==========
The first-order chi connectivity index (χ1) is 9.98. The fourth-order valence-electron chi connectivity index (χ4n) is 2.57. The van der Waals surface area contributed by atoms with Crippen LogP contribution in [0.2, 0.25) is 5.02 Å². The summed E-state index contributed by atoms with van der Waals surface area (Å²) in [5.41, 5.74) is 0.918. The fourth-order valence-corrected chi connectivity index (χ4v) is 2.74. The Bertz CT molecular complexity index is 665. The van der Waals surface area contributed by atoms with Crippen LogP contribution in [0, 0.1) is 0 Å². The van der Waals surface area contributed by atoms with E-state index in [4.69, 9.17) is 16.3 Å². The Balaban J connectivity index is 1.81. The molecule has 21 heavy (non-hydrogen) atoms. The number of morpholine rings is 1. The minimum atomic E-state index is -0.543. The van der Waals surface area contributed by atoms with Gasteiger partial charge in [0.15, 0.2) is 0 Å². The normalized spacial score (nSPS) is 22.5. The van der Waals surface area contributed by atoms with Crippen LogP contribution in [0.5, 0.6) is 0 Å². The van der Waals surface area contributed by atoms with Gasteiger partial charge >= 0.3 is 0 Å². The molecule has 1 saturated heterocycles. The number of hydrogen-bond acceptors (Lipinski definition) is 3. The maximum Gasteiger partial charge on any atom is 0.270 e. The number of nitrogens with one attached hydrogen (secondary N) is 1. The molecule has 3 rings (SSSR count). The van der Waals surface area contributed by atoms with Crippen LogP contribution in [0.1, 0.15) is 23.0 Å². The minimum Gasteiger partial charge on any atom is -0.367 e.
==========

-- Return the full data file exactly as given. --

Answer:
The first-order chi connectivity index (χ1) is 9.98. The fourth-order valence-electron chi connectivity index (χ4n) is 2.57. The van der Waals surface area contributed by atoms with Crippen LogP contribution in [0.2, 0.25) is 5.02 Å². The summed E-state index contributed by atoms with van der Waals surface area (Å²) in [5.41, 5.74) is 0.918. The fourth-order valence-corrected chi connectivity index (χ4v) is 2.74. The Bertz CT molecular complexity index is 665. The van der Waals surface area contributed by atoms with Crippen LogP contribution in [0, 0.1) is 0 Å². The van der Waals surface area contributed by atoms with E-state index in [4.69, 9.17) is 16.3 Å². The Balaban J connectivity index is 1.81. The molecule has 21 heavy (non-hydrogen) atoms. The number of morpholine rings is 1. The minimum atomic E-state index is -0.543. The van der Waals surface area contributed by atoms with Gasteiger partial charge in [0.15, 0.2) is 0 Å². The normalized spacial score (nSPS) is 22.5. The van der Waals surface area contributed by atoms with Crippen LogP contribution in [0.5, 0.6) is 0 Å². The van der Waals surface area contributed by atoms with Gasteiger partial charge >= 0.3 is 0 Å². The molecule has 1 saturated heterocycles. The number of hydrogen-bond acceptors (Lipinski definition) is 3. The maximum Gasteiger partial charge on any atom is 0.270 e. The number of nitrogens with one attached hydrogen (secondary N) is 1. The molecule has 3 rings (SSSR count). The van der Waals surface area contributed by atoms with Crippen LogP contribution in [0.1, 0.15) is 23.0 Å². The minimum Gasteiger partial charge on any atom is -0.367 e.